So true, Dork. Almost all of individuals on the web havent have a clue regarding how it operates so that they assume when they can't connect with a website, it should be the responsibility of the website. For your reason, I added a webpage known as Internet Issues and FAQ to my website more than a year ago, and today get it on my small server site too. It describes, basically, a few of the reasons there might be problems in hooking up and just how it's possible to check.

It's cut lower on questions regarding connectivity during my discussion forums and works as a quick reference for that periodic couple of ones that appear. It's simpler to touch on individuals to the page than answer their questions with short solutions.

The page I am mentioning to reaches http://techcellence.net/internetfaq.htm It features a link at the end to an infinitely more detailed coverage from the Internet and it is roots.
WOAH!!!! Careful all. There's a significant flaw within the following math:
You will find 720 hrs inside a one month month (744 for any 31 day month). 99.9% uptime would still give you about 7 hrs of down time monthly with different one month month.
Case erroneously incorrect...

First of all, Personally, i believe it's better to put into practice the moment since fifteen minutes of down time is serious plus an hour of down time. I am frequently upset by hosts which will calculate down time on an hourly basis the way it safeguards them from 20 and half an hour lower in addition to by hosts who wont calculate it whatsoever unless of course they're 'forced' to with a site owner but that is another problem...

Anyway...

Going from a one month month you will find 720 hrs which is equivalent to 43,200 minutes. Let's focus on the mathematics:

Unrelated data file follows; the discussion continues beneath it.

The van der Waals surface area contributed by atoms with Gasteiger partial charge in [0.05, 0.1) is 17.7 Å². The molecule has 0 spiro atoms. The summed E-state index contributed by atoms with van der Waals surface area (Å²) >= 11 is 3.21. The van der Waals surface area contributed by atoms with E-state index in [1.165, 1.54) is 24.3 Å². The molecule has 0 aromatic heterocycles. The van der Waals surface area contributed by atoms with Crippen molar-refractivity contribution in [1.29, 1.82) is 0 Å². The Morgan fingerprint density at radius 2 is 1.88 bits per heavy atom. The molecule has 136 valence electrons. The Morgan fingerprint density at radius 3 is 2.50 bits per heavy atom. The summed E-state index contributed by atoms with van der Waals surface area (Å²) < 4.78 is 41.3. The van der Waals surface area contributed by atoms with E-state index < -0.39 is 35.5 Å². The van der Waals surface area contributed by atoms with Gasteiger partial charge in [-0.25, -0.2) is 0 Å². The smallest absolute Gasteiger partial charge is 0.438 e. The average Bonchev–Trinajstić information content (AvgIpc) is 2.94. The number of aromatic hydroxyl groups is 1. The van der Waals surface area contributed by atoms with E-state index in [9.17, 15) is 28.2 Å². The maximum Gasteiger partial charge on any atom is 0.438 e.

43,200 * .999 (99.9%) = 43,156.8 minutes.
43,200 - 43,156.8 minutes = 43.2 minutes.
Which means this enables the host to possess as much as 43.2 minutes of down time while remaining within 99.9% uptime. An apparent long way away from 7 hrs!

The next shows Uptime(ut) = An allowance as high as x minutes(m) down time(dt).

99.9% UT = 43.2m DT (under one hour)
99.8% UT = 86.4m DT (1.44 hrs)
99.7% UT = 129.6m DT (2.16 hrs)
99.6% UT = 172.8m DT (2.88 hrs)
99.5% UT = 216m DT (3.6 hrs)
99.4% UT = 259.2m DT (4.32 hrs)
99.3% UT = 302.4m DT (5.04 hrs)
99.2% UT = 345.6m DT (5.76 hrs)
99.1% UT = 388.8m DT (6.48 hrs)
99.% UT = 432m DT (7.2 hrs)

There's just far too huge of the difference... As you can tell a 99.% uptime guarantee would permit the 7 hrs but a 99.9% uptime guarantee certainly wouldn't.

N

- Http://www.FutureQuest.net/

&ltEDIT&gt
For any personal site, 90% uptime is most likely in the low finish of acceptable (if acceptable whatsoever). I possibly could not fathom getting 21 hrs of down time per month.
98% UT = 14.4 hrs permitted down time.
97% UT = 21.6 hrs permitted down time
96% UT = 28.8 hrs permitted down time.
95% UT = 36 hrs permitted down time
94% UT = 43.2 hrs permitted down time.
93% UT = 50.4 hrs permitted down time
92% UT = 57.6 hrs permitted down time.
91% UT = 64.8 hrs permitted down time
90% UT = 72 hrs permitted down time

&lt/EDIT&gt

A decimal is really a terrible factor down the sink.



[This message continues to be edited by N (edited 07-04-2000).]
DOH!!!


Good Catch N. I miscalulated. My appologies towards the board.

Sincerely,

Thomas A. Kangas